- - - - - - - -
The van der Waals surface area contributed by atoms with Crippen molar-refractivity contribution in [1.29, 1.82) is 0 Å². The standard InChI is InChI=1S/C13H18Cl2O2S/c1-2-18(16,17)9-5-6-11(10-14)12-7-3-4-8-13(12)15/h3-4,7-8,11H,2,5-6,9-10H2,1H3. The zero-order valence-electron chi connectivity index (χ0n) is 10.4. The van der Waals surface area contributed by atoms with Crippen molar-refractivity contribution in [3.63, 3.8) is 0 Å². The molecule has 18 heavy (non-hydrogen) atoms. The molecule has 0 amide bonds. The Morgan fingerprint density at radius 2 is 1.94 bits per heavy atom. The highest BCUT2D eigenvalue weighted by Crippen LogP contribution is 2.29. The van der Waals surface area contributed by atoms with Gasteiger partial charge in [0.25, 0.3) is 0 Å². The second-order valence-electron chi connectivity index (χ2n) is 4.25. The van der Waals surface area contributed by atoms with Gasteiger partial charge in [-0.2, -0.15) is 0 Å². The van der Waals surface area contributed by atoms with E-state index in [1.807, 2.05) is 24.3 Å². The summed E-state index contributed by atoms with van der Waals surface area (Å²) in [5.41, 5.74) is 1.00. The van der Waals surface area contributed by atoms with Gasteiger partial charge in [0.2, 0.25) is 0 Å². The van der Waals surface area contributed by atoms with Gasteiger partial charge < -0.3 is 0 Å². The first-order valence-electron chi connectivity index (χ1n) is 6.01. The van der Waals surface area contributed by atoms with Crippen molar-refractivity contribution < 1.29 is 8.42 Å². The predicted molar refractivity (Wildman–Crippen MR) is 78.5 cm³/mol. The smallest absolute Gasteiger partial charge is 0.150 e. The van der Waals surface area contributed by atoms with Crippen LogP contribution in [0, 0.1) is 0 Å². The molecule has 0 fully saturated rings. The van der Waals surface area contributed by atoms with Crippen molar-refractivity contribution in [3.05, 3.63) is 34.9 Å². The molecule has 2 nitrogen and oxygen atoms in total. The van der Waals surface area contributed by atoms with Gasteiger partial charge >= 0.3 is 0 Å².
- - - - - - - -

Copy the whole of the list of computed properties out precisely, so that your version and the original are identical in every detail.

The van der Waals surface area contributed by atoms with Crippen molar-refractivity contribution in [1.29, 1.82) is 0 Å². The standard InChI is InChI=1S/C13H18Cl2O2S/c1-2-18(16,17)9-5-6-11(10-14)12-7-3-4-8-13(12)15/h3-4,7-8,11H,2,5-6,9-10H2,1H3. The zero-order valence-electron chi connectivity index (χ0n) is 10.4. The van der Waals surface area contributed by atoms with Crippen molar-refractivity contribution in [3.63, 3.8) is 0 Å². The molecule has 18 heavy (non-hydrogen) atoms. The molecule has 0 amide bonds. The Morgan fingerprint density at radius 2 is 1.94 bits per heavy atom. The highest BCUT2D eigenvalue weighted by Crippen LogP contribution is 2.29. The van der Waals surface area contributed by atoms with Gasteiger partial charge in [0.25, 0.3) is 0 Å². The second-order valence-electron chi connectivity index (χ2n) is 4.25. The van der Waals surface area contributed by atoms with Gasteiger partial charge in [-0.2, -0.15) is 0 Å². The van der Waals surface area contributed by atoms with E-state index in [1.807, 2.05) is 24.3 Å². The summed E-state index contributed by atoms with van der Waals surface area (Å²) in [5.41, 5.74) is 1.00. The van der Waals surface area contributed by atoms with Gasteiger partial charge in [0.2, 0.25) is 0 Å². The van der Waals surface area contributed by atoms with Gasteiger partial charge < -0.3 is 0 Å². The first-order valence-electron chi connectivity index (χ1n) is 6.01. The van der Waals surface area contributed by atoms with Crippen molar-refractivity contribution < 1.29 is 8.42 Å². The predicted molar refractivity (Wildman–Crippen MR) is 78.5 cm³/mol. The smallest absolute Gasteiger partial charge is 0.150 e. The van der Waals surface area contributed by atoms with Crippen LogP contribution in [0, 0.1) is 0 Å². The molecule has 0 fully saturated rings. The van der Waals surface area contributed by atoms with Crippen molar-refractivity contribution in [3.05, 3.63) is 34.9 Å². The molecule has 2 nitrogen and oxygen atoms in total. The van der Waals surface area contributed by atoms with Gasteiger partial charge >= 0.3 is 0 Å².